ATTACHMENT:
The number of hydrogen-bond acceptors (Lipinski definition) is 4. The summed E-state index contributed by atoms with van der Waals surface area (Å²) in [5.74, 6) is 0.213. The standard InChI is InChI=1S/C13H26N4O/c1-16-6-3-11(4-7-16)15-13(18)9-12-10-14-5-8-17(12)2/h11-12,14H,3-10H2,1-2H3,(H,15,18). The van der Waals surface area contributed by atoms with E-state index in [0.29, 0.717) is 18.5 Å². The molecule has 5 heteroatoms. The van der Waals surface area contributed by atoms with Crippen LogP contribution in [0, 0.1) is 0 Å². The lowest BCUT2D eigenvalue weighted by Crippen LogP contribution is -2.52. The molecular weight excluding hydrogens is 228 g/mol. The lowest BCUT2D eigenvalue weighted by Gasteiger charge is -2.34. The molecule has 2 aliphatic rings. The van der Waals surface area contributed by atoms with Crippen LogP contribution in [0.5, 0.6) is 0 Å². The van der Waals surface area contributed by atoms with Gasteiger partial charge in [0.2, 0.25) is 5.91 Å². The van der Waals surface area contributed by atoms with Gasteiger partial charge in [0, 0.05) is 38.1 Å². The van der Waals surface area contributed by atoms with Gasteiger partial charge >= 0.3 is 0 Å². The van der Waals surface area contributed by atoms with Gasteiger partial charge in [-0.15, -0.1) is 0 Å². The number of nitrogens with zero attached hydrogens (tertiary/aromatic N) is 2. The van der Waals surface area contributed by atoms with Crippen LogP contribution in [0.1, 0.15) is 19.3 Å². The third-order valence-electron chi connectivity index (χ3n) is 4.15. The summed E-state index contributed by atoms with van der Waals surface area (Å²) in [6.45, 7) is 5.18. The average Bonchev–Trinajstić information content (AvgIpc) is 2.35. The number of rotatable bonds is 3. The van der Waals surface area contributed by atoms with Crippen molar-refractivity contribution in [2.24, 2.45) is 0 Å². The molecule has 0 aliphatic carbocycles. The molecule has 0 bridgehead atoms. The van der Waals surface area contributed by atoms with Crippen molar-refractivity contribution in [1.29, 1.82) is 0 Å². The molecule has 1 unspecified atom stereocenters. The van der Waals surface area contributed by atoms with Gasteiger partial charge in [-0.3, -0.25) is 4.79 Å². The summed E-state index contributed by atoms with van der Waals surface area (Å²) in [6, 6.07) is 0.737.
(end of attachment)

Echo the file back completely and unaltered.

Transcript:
The number of hydrogen-bond acceptors (Lipinski definition) is 4. The summed E-state index contributed by atoms with van der Waals surface area (Å²) in [5.74, 6) is 0.213. The standard InChI is InChI=1S/C13H26N4O/c1-16-6-3-11(4-7-16)15-13(18)9-12-10-14-5-8-17(12)2/h11-12,14H,3-10H2,1-2H3,(H,15,18). The van der Waals surface area contributed by atoms with E-state index in [0.29, 0.717) is 18.5 Å². The molecule has 5 heteroatoms. The van der Waals surface area contributed by atoms with Crippen LogP contribution in [0, 0.1) is 0 Å². The lowest BCUT2D eigenvalue weighted by Crippen LogP contribution is -2.52. The molecular weight excluding hydrogens is 228 g/mol. The lowest BCUT2D eigenvalue weighted by Gasteiger charge is -2.34. The molecule has 2 aliphatic rings. The van der Waals surface area contributed by atoms with Crippen LogP contribution in [0.5, 0.6) is 0 Å². The van der Waals surface area contributed by atoms with Gasteiger partial charge in [0.2, 0.25) is 5.91 Å². The van der Waals surface area contributed by atoms with Gasteiger partial charge in [0, 0.05) is 38.1 Å². The van der Waals surface area contributed by atoms with Gasteiger partial charge >= 0.3 is 0 Å². The van der Waals surface area contributed by atoms with Gasteiger partial charge in [-0.15, -0.1) is 0 Å². The number of nitrogens with zero attached hydrogens (tertiary/aromatic N) is 2. The van der Waals surface area contributed by atoms with Crippen LogP contribution in [0.1, 0.15) is 19.3 Å². The third-order valence-electron chi connectivity index (χ3n) is 4.15. The summed E-state index contributed by atoms with van der Waals surface area (Å²) in [6.45, 7) is 5.18. The average Bonchev–Trinajstić information content (AvgIpc) is 2.35. The number of rotatable bonds is 3. The van der Waals surface area contributed by atoms with Crippen molar-refractivity contribution in [2.24, 2.45) is 0 Å². The molecule has 0 aliphatic carbocycles. The molecule has 0 bridgehead atoms. The van der Waals surface area contributed by atoms with Crippen molar-refractivity contribution in [1.29, 1.82) is 0 Å². The molecule has 1 unspecified atom stereocenters. The van der Waals surface area contributed by atoms with Gasteiger partial charge in [-0.3, -0.25) is 4.79 Å². The summed E-state index contributed by atoms with van der Waals surface area (Å²) in [6, 6.07) is 0.737.